Hymn books: what we’ve lost and gained.

blue hymn booksI’ve really enjoyed following some blog discussions about hymnals in recent weeks (which you can find at the end of this post). In the space of around 30 years most church congregations have moved away from using them at all. Those piles of well-thumbed and well-sung collections of hymns have disappeared from church foyers and from the experience of many church-goers. In fact, if you are under the age of twenty you may have no memories at all of singing from a hymn book.

Last night I pulled out my little, moth-eaten, blue hymnal at the dinner table.  My ‘elderly’ teenagers and twenty-year-old were bemused by the little tome. And while not entirely oblivious to the contents, they did find my rendition of the drawn out and repetitive phrase from “All Hail the Power of Jesus’ Name” quite amusing: ‘And Crow… ow.. ow.. own Him! Crown Him! Crown Him! Crown Him and Crown Him Lord of All’. (Who said hymns were easy to sing, and not repetitive?)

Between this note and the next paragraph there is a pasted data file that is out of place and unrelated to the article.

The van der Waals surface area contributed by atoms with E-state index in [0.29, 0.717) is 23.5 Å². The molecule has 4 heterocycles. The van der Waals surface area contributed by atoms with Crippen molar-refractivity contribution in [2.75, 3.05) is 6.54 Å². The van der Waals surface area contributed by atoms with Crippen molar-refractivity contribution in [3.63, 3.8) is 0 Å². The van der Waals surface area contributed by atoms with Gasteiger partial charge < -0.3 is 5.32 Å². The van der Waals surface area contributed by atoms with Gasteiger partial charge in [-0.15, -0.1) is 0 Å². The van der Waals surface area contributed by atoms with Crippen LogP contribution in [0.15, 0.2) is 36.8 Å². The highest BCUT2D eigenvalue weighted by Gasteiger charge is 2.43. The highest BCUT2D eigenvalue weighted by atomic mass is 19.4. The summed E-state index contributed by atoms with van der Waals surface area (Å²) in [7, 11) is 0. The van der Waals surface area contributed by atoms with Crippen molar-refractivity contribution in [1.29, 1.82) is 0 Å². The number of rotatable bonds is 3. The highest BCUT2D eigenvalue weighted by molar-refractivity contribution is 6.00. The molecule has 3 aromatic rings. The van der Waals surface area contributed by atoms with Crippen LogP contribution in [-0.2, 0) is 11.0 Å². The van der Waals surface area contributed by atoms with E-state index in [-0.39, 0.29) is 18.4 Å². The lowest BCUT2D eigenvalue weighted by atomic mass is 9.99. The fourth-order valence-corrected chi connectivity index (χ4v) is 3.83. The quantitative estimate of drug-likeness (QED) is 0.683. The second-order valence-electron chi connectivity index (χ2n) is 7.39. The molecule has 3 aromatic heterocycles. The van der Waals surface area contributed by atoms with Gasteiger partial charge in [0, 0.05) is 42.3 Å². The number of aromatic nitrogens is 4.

Whenever there is a great cultural shift in the way something is done there will naturally be losses, and gains. (The internet itself is one giant case in point. While it allows me the opportunity to write and share with people on the other side of the world it can also distract me from giving good attention to the people under my roof!)